Child safety in summer

RACV RoyalAuto magazine

Children love to play outside in summer, and it’s important to keep them safe from injury. Fortunately, with a few precautionary steps, it’s easy to be safe while having fun. Child safety expert Noel Caulfield from Homesafe Group says with increased outdoor activities, there are some things to watch out for. “One of the big things in summer is kids tend to go out with inappropriate footwear. If they’re going to be running around in the garden, or areas where there might be some nasties, wear suitable shoes,” he says.

Noel says checking that pool fences are compliant and the latches work properly is the number one priority for pool safety. Driveways are important too, “make sure kids can’t access driveways, because of reversing vehicles,” he says. “Check your property boundary fences and make sure they’re safe and secure. A toddler can wander away. This is particularly important in rural areas,” Noel says.

If you’re taking kids on the road, make sure they have the correct child restraint and secured safely.

Children should also never be left in cars, RACV manager road user behaviour Melinda Congiu says it is life-threatening. “Many parents give their keys to their child to play with but this is a dangerous practice as children can accidentally lock the car,” she says. “There is never a safe time to leave children in the car. Young children are more sensitive to heat than older children or adults as their body temperature can rise 3 to 5 times faster.”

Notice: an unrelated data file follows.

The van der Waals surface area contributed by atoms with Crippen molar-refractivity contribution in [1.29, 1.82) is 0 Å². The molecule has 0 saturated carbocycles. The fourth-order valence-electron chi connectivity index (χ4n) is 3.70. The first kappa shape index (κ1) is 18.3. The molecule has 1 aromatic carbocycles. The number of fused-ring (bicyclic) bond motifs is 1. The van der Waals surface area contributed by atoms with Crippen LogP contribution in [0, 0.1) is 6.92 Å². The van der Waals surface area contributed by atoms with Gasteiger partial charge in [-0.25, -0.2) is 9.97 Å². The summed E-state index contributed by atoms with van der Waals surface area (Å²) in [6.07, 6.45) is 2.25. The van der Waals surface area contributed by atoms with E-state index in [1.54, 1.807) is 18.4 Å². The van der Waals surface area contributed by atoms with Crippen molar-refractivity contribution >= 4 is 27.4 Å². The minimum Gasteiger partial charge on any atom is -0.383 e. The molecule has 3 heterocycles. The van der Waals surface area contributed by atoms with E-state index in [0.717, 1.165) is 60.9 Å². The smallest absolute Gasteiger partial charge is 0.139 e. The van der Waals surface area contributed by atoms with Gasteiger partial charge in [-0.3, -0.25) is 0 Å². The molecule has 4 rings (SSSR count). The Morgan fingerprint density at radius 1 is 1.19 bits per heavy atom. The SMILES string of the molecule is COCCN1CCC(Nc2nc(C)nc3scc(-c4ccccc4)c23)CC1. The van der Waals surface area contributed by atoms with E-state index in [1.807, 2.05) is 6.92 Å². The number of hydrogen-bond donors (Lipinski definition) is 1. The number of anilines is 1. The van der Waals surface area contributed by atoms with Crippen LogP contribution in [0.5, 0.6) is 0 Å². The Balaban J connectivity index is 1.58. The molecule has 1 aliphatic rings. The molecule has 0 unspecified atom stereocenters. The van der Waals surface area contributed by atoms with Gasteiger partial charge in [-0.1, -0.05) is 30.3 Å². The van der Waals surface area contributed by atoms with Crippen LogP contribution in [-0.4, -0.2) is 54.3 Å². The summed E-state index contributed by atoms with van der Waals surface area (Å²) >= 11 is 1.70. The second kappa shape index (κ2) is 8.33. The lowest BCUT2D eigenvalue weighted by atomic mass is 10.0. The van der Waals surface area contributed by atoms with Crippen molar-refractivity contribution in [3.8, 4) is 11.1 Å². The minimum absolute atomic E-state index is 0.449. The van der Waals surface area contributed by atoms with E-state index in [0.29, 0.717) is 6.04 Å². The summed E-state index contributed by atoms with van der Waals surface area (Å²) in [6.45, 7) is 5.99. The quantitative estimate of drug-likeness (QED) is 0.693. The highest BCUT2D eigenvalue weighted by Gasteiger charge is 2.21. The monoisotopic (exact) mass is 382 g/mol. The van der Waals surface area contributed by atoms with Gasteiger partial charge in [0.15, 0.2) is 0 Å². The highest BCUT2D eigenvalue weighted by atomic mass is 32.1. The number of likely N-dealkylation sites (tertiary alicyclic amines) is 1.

Video: Temperatures can soar within minutes. Watch Melinda test the inside of a car.


An issue in rural areas is swimming holes and equipment or machinery.

“There’s plenty of accidents that might happen if kids get hold of a power tool or mower. Tools and mowers need to be isolated,” Noel says.

Another problem can be children searching for a cool drink, but finding poison. “People make the mistake of borrowing poisons and putting them in drink bottles. Children become brand-acclimatised and might see Coke or Pepsi or a milk carton,” he says.

“Poisons should always remain in the bottle they came in and all poisons have child-proof lids. Never ever pour a chemical or poison into another bottle.”

For general child safety tips, visit KidSafe’s Ages and Stages guides. Homesafe has a guide for keeping children safe around the home.